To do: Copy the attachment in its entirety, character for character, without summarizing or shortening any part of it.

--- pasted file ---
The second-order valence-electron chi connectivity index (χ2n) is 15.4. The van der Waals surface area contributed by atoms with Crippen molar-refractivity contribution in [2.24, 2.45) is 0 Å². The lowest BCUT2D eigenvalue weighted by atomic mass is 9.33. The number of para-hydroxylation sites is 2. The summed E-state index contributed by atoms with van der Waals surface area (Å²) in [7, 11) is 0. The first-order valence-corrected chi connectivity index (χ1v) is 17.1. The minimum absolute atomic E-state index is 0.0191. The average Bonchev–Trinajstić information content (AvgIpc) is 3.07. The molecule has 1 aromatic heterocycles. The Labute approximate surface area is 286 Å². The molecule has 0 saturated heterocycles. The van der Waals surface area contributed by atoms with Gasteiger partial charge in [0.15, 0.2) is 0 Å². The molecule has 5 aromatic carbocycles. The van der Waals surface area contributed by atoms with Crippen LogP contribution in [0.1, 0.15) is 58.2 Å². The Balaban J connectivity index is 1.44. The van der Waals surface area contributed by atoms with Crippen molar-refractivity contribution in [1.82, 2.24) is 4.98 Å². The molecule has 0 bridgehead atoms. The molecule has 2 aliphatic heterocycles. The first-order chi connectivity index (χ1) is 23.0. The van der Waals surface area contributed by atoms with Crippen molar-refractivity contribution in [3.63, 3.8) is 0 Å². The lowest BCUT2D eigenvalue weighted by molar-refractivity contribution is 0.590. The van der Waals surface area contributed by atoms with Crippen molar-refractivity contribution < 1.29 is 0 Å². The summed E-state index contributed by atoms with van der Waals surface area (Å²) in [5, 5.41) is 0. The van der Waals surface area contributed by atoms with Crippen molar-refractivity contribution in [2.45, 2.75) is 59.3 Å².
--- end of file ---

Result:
The second-order valence-electron chi connectivity index (χ2n) is 15.4. The van der Waals surface area contributed by atoms with Crippen molar-refractivity contribution in [2.24, 2.45) is 0 Å². The lowest BCUT2D eigenvalue weighted by atomic mass is 9.33. The number of para-hydroxylation sites is 2. The summed E-state index contributed by atoms with van der Waals surface area (Å²) in [7, 11) is 0. The first-order valence-corrected chi connectivity index (χ1v) is 17.1. The minimum absolute atomic E-state index is 0.0191. The average Bonchev–Trinajstić information content (AvgIpc) is 3.07. The molecule has 1 aromatic heterocycles. The Labute approximate surface area is 286 Å². The molecule has 0 saturated heterocycles. The van der Waals surface area contributed by atoms with Gasteiger partial charge in [0.15, 0.2) is 0 Å². The molecule has 5 aromatic carbocycles. The van der Waals surface area contributed by atoms with Crippen LogP contribution in [0.1, 0.15) is 58.2 Å². The Balaban J connectivity index is 1.44. The van der Waals surface area contributed by atoms with Crippen molar-refractivity contribution in [1.82, 2.24) is 4.98 Å². The molecule has 0 bridgehead atoms. The molecule has 2 aliphatic heterocycles. The first-order chi connectivity index (χ1) is 23.0. The van der Waals surface area contributed by atoms with Crippen molar-refractivity contribution in [3.63, 3.8) is 0 Å². The lowest BCUT2D eigenvalue weighted by molar-refractivity contribution is 0.590. The van der Waals surface area contributed by atoms with Crippen molar-refractivity contribution < 1.29 is 0 Å². The summed E-state index contributed by atoms with van der Waals surface area (Å²) in [5, 5.41) is 0. The van der Waals surface area contributed by atoms with Crippen molar-refractivity contribution in [2.45, 2.75) is 59.3 Å².